Optogenetics (Fenno et al., 2013) is another approach where the secondary surviving neurons are made photosensitive, thereby bypassing the photoreceptors by turning the secondary neurons into photoreceptors. The neurons are made photosensitive by making them express channelrhodospins. This is done by injecting a viral vector into the eye such that the virus infects the retinal cells. Instead of a viable virus, however, it is tinkered aound with and the only thing the virus does is incorporate the channelrhodopsin into the genome of the neurons, which start to express it.

Channelrhodopsins are cation channels, and therefore, upon light activation, they allow positively charged ions (notably Na+, but also Ca+) into the cell. This depolarizes the neuron and can induce action potential firing (see further reading #1). Action potentials is the neuron way of transmitting signals to the brain. Hence, by activating the secondary neurons through channelrhodopsin transformation, they start sending light-induced neural activity to the brain. The brain will handle this input as if evoked by photoreceptors and hence will interpret it as light-evoked visual stimuli.

With regard to cancer: It has been shown that expression of channelrhodopsin and illumination of whole-mice resulted in diminished subcutaneous cancer cell counts (yang et al., 2013).

With regard to your first added question: dependent on the exact peptide regulatory sequences added to the protein, or by using viral vectors specifically targeting axons, expression of channelrhodopsins can occur wherever one likes.

Your second added question: Cation channels activate neurons, anion channels inhibit them. This means you can play around with different variants to control neurons at will.

References
Fenno et al. Annu Rev Neurosci 2011;34:389–412
Yang et al. Cell death and disease 2013;4:e893

Further reading
1. Action potentials and neurons: how-do-the-brain-and-nerves-create-electrical-pulses
2. Photoreceptors: parallels-between-pixelized-image-and-the-human-retina
3. Retina and retinal implants: does-the-retina-encode-visual-information-like-a-bitmap-or-an-svg

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    $\begingroup$ Too good! Real nice answer. $\endgroup$ – One Face Mar 9 '15 at 11:36
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    $\begingroup$ @OneFace - Thanks! Your appreciation is welcomed - as you indicated elsewhere - the answers that take most of your time get the least upvotes, at least so it seems lol $\endgroup$ – AliceD Mar 9 '15 at 12:17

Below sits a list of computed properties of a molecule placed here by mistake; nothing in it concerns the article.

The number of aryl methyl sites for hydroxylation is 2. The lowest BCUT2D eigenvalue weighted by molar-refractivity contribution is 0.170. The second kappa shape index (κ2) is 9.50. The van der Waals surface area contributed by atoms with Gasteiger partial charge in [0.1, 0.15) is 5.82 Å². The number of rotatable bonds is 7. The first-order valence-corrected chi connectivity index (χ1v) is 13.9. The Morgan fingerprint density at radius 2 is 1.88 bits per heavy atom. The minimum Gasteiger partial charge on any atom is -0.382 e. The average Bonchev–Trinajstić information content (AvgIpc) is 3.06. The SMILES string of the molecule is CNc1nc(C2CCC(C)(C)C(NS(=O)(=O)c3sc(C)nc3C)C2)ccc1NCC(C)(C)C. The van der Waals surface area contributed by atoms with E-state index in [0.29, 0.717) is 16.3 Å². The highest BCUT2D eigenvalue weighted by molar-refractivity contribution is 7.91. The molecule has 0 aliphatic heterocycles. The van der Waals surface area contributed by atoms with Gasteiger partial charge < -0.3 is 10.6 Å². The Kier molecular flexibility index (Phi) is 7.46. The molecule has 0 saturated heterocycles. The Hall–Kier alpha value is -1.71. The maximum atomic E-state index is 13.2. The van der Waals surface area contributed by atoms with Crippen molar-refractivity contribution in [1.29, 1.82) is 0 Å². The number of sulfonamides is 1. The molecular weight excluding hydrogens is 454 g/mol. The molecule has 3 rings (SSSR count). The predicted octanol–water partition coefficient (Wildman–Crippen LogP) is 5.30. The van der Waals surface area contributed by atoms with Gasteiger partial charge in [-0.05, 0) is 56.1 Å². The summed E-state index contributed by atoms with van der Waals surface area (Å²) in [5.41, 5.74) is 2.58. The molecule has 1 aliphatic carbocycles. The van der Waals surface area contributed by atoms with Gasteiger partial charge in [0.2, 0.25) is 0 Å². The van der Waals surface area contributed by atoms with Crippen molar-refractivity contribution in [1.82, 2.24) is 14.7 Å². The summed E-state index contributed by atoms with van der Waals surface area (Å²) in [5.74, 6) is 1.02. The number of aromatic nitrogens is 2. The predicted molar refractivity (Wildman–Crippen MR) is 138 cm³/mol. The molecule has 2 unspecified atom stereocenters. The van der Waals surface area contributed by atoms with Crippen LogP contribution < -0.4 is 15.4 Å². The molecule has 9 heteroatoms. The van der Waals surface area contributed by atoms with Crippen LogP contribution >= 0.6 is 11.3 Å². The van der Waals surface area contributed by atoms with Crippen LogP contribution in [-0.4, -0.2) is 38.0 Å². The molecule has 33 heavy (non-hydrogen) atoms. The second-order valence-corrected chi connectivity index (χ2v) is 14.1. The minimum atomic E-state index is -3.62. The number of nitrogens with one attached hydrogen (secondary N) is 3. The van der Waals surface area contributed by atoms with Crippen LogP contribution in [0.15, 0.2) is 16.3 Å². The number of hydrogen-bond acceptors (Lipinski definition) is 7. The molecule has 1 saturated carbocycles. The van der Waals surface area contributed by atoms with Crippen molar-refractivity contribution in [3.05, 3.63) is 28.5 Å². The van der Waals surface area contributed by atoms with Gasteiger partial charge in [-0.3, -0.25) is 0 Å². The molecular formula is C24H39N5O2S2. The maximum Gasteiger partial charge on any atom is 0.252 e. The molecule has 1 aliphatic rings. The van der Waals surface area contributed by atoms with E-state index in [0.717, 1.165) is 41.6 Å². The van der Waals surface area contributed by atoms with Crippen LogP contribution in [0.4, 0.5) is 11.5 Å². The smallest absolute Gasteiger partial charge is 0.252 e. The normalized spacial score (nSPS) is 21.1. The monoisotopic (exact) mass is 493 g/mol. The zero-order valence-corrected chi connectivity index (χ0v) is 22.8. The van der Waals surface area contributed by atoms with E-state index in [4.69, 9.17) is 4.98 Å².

• $\begingroup$ Nice answer. But you would still need fibre optics to activate the specific neurons. In the comments you said it is not necessary. Can you clarify that point? $\endgroup$ – WYSIWYG Mar 9 '15 at 13:05
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    $\begingroup$ @WYSIWYG If you use this technology for retinal repair, then light that enters the eye will activate the transgenic cells that express channelrhodopsin $\endgroup$ – One Face Mar 9 '15 at 15:58
  • $\begingroup$ @OneFace only in the retina. Optogenetics is usually (till now) used to study neurons in the brain; to stimulate those neuron optical fibres are required. However optogenetics can be used in other cells too by using opsin-GPCRs. Mitochondia expressing rhodopsin has been shown to produce ATP in the presence of light. See this post. $\endgroup$ – WYSIWYG Mar 9 '15 at 16:12
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Addition to the previous answer.

How to express channelrhodopsins in neurons?

Other than the method involving direct viral injection, as described in the previous answer, these proteins can be expressed in specific cells by making transgenics (by using promoters that will express the downstream gene in only specific cells).

How does it work?

When a neuron is made light sensitive by ectopic expression of channel-rhodopsins, then they can be made to "fire" (generate action potential) by simple illumination. Fibre optics are used to illuminate specific neurons in the brain. See the image below:

                       enter image description here

Are the light-sensitive molecules (which I now have read are channelrhodopsins) present all along the axolemma…

They would be expressed everywhere but their expression on the axons can be limited because of myelination. It is possible to make certain proteins express in the dendritic region. This requires localization signals called zipcodes (this process is still not understood very well).

How then can these channels work, if any cation can diffuse any way through the channel?

Chr2 can conduct Na+, Ca2+ and K+. Its conductivity for sodium is higher than that for potassium. When the channels open the higher inward flow of sodium would trigger action potential (AP). Moreover Calcium also helps in strengthening the AP. Though the channel can conduct Li+, the ion is not present in the extracellular fluid. Usually the nonspecific channels are not used.

Also, I was wondering whether the principle behind optogenetics- controlling calls with light- could be used for other treatments e.g. to kill cancer cells?

Light (as lasers) is used for killing cancer cells but it does not involve optogenetic techniques. You would need to genetically modify the cancer cell first.